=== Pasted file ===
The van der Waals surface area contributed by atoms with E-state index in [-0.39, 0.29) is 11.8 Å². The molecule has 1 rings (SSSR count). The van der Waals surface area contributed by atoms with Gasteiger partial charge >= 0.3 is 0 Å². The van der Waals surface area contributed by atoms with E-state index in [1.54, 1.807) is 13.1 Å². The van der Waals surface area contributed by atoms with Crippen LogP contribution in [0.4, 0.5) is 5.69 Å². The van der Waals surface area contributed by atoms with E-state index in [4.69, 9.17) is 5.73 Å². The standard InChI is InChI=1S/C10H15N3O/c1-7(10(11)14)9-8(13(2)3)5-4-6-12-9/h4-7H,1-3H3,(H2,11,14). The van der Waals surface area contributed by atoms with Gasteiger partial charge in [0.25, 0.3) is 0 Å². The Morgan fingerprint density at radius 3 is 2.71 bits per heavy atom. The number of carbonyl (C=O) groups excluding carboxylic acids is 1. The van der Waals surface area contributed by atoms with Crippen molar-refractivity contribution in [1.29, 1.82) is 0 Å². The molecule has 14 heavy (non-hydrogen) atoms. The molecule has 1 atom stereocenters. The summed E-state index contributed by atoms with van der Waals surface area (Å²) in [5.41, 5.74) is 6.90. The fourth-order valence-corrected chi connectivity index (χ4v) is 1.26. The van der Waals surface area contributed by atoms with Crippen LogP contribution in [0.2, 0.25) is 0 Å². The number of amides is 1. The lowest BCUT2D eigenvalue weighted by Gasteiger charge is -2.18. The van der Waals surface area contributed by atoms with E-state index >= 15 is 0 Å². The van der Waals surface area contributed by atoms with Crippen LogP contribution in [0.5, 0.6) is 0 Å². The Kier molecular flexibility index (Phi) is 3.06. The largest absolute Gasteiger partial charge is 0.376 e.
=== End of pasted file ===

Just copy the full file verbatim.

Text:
The van der Waals surface area contributed by atoms with E-state index in [-0.39, 0.29) is 11.8 Å². The molecule has 1 rings (SSSR count). The van der Waals surface area contributed by atoms with Gasteiger partial charge >= 0.3 is 0 Å². The van der Waals surface area contributed by atoms with E-state index in [1.54, 1.807) is 13.1 Å². The van der Waals surface area contributed by atoms with Crippen LogP contribution in [0.4, 0.5) is 5.69 Å². The van der Waals surface area contributed by atoms with E-state index in [4.69, 9.17) is 5.73 Å². The standard InChI is InChI=1S/C10H15N3O/c1-7(10(11)14)9-8(13(2)3)5-4-6-12-9/h4-7H,1-3H3,(H2,11,14). The van der Waals surface area contributed by atoms with Gasteiger partial charge in [0.25, 0.3) is 0 Å². The Morgan fingerprint density at radius 3 is 2.71 bits per heavy atom. The number of carbonyl (C=O) groups excluding carboxylic acids is 1. The van der Waals surface area contributed by atoms with Crippen molar-refractivity contribution in [1.29, 1.82) is 0 Å². The molecule has 14 heavy (non-hydrogen) atoms. The molecule has 1 atom stereocenters. The summed E-state index contributed by atoms with van der Waals surface area (Å²) in [5.41, 5.74) is 6.90. The fourth-order valence-corrected chi connectivity index (χ4v) is 1.26. The van der Waals surface area contributed by atoms with Crippen LogP contribution in [0.2, 0.25) is 0 Å². The number of amides is 1. The lowest BCUT2D eigenvalue weighted by Gasteiger charge is -2.18. The van der Waals surface area contributed by atoms with E-state index >= 15 is 0 Å². The van der Waals surface area contributed by atoms with Crippen LogP contribution in [0.5, 0.6) is 0 Å². The Kier molecular flexibility index (Phi) is 3.06. The largest absolute Gasteiger partial charge is 0.376 e.